Field of dreams

Russell
Russell Wangersky
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Here’s a little Statistics Canada definition for you: “Interprovincial migration is the movement from one province or territory to another involving a permanent change in residence. A person who takes up residence in another province or territory is an out-migrant with reference to the province or territory of origin, and an in-migrant with reference to the province or territory of destination.”

The key part of that? “Involving a permanent change of residence.”

It’s an important little piece of statistical information, because those who move permanently often move for work, and they often move because they have the kind of skills that make them an attractive catch for an employer somewhere else. 

And that’s important, especially when there is a looming skills shortage in this province, and the provincial government is trying desperately to prove to its oil industry partners that there are enough people here who can do the specialized work needed to build Hebron oil project modules.

The most recent Statistics Canada data on out-migration from this province for the first three months of 2012 shows there’s been a dramatic upswing in the number of people moving away permanently.

More than 4,000 pulled up stakes and left during January, February and March, with 2,765 of those people going to Alberta alone. When you look at the number of people moving into this province, 2,500 or so, the difference leaves us short some 1,500 residents over three months alone.

That’s a pretty tough number to swallow, especially when these are supposed to be some sort of boom-times where the economy is performing well, and when, strictly based on the paper of oil-driven economic numbers, we’re performing better than many of our fellow provinces.

Right in the middle of the whole debate, though, is something that may well be a critical fallacy.

There is a feeling, at least in government, that Newfoundlanders and Labradorians away are somehow a sort of flexible employment pool, skilled workers who are willing to give up their stable, long-time Alberta or Saskatchewan careers to move their families back here at the drop of a job hat.

The belief seems to be that Newfoundlanders and Labradorians are just biding their time at far-off jobs, poised and willing to swap their ongoing jobs for a short-term construction project of a few years or less.

And certainly there are some that will, among them those who miss this place and their families so much that even short-term opportunities are worth the risk of a job vacuum after the latest oil project is built.

The question is whether there are enough of those.

Because the problem is, nothing is that simple. There aren’t an endless number of skilled tradespeople off working in the bullpen and just waiting for the call. You can’t forget that Newfoundlanders away are making friends, putting down roots, their children are going to schools and joining sports teams, and the work they’re doing now may be more consistant, higher-paying and more long-term than anything similar here.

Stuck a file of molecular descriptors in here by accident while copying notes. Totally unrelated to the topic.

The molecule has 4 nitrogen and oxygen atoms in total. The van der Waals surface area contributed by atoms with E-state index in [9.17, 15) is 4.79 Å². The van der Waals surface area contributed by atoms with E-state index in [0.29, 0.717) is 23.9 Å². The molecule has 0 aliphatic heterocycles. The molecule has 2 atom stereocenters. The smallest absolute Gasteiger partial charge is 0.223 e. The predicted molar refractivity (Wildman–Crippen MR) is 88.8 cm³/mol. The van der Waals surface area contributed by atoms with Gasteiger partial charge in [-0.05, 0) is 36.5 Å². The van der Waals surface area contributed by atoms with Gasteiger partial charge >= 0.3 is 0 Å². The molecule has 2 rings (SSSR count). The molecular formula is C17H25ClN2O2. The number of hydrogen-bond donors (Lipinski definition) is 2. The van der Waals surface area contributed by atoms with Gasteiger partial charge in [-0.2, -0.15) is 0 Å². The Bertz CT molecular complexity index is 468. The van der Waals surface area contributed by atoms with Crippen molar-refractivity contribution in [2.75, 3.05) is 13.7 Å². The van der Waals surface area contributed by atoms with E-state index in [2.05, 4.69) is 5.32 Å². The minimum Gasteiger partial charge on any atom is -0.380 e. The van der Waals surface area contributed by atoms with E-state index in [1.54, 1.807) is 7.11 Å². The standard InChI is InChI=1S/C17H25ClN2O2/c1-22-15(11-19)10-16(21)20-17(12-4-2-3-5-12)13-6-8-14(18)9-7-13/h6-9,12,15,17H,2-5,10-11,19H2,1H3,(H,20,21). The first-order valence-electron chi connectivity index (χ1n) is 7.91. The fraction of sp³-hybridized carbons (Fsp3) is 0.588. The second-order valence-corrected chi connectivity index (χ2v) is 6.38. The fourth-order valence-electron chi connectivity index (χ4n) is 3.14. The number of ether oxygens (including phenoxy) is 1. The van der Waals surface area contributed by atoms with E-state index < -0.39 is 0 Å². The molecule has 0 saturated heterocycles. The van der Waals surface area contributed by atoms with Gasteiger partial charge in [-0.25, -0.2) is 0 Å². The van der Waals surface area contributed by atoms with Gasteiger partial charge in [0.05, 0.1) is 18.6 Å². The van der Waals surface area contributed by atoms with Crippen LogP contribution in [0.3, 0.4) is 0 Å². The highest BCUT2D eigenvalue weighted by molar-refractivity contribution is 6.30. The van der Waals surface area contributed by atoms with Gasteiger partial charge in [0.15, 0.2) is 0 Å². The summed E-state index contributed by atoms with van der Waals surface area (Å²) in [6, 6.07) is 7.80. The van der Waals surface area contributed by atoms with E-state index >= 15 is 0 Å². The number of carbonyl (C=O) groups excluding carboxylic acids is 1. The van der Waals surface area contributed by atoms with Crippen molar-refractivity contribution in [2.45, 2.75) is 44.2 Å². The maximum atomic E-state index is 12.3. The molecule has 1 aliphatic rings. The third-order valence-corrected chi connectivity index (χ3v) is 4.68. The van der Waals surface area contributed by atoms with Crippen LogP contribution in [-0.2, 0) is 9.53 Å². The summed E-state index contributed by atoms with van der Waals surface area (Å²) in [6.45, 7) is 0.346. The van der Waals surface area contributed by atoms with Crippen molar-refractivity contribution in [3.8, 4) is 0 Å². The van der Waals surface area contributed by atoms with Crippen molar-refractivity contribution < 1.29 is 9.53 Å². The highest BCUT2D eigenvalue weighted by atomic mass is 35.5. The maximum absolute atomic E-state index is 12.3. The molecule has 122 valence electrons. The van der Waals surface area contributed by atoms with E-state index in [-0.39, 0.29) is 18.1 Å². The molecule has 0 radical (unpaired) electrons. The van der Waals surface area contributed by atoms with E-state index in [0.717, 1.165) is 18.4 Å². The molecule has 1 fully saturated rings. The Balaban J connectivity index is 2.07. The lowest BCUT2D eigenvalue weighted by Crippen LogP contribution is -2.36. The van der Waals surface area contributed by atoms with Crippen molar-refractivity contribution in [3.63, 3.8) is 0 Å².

A bird in the Alberta hand certainly seems to be worth more than similar work that’s still off in the Newfoundland future.

W.P. Kinsella, in “Shoeless Joe,” wrote the line “If you build it, they will come,” about a farmer who kept having a dream about building a baseball field in his cornfield, and that, if he did build it, a group of spirits of shamed baseball players would come to play nightly games on his small corner of land.

The farmer built the field, and the players came to play. Many people may remember the film version better: “Field of Dreams.”

Well, even if we get the field, there are no guarantees.

It’s not as clear that Newfoundlanders with skills who are working away will return to fulfil the current Tory administration’s dreams.

And as the Alberta economy strengthens even faster than ours, the continuing pull of the worker-hungry Prairies may make the Tories’ current position — that we have the skilled trades necessary to complete the maximum amount of Hebron work — impossible to defend.

Russell Wangersky is The Telegram’s editorial page editor. He can be reached at rwanger@thetelegram.com.

Organizations: Statistics Canada

Geographic location: Alberta, Hebron, Saskatchewan Newfoundland

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Recent comments

  • David
    June 27, 2012 - 12:04

    Danny lowered the provincial income tax rates just so that this province wouldn't lose out on all the working commuters filing their taxes in Alberta instead of Newfoundand. I'll bet that comes as a copmplete revelation to all you Danny worshippers who counted that as one of his greatest "Newfie miracles". Nope....an act of pure, pragmatic greed of government.

  • Cyril Rogers
    June 27, 2012 - 11:47

    I get to talk to many Alberta commuters nowadays and many are not interested in working here at home for a variety of reasons. Many don't like the long commute but the benefits from working in Alberta's oil patch far outshine the lower wages and short-term nature of most projects that we do have ongoing. I am not sure what the answer is, but the figures are troubling and point to a steady decline in this province with resources to provide so much more. The government's myopia with its mega-projects like MF is certainly a factor in the stagnation of our economy, as they seem bereft of any progressive ideas for sustainable long-term development.

  • Pierre Neary
    June 26, 2012 - 09:00

    Very interesting column. The lure of big money and turnarounds out west is certainly what is keeping rural NL going in my opinion. Alot of NL'ers are not returning as you say. I'm still not convinced about the shortage of skilled workers in NL all the same. Here's an interesting idea. How about matching the wages in NL to the wages out west?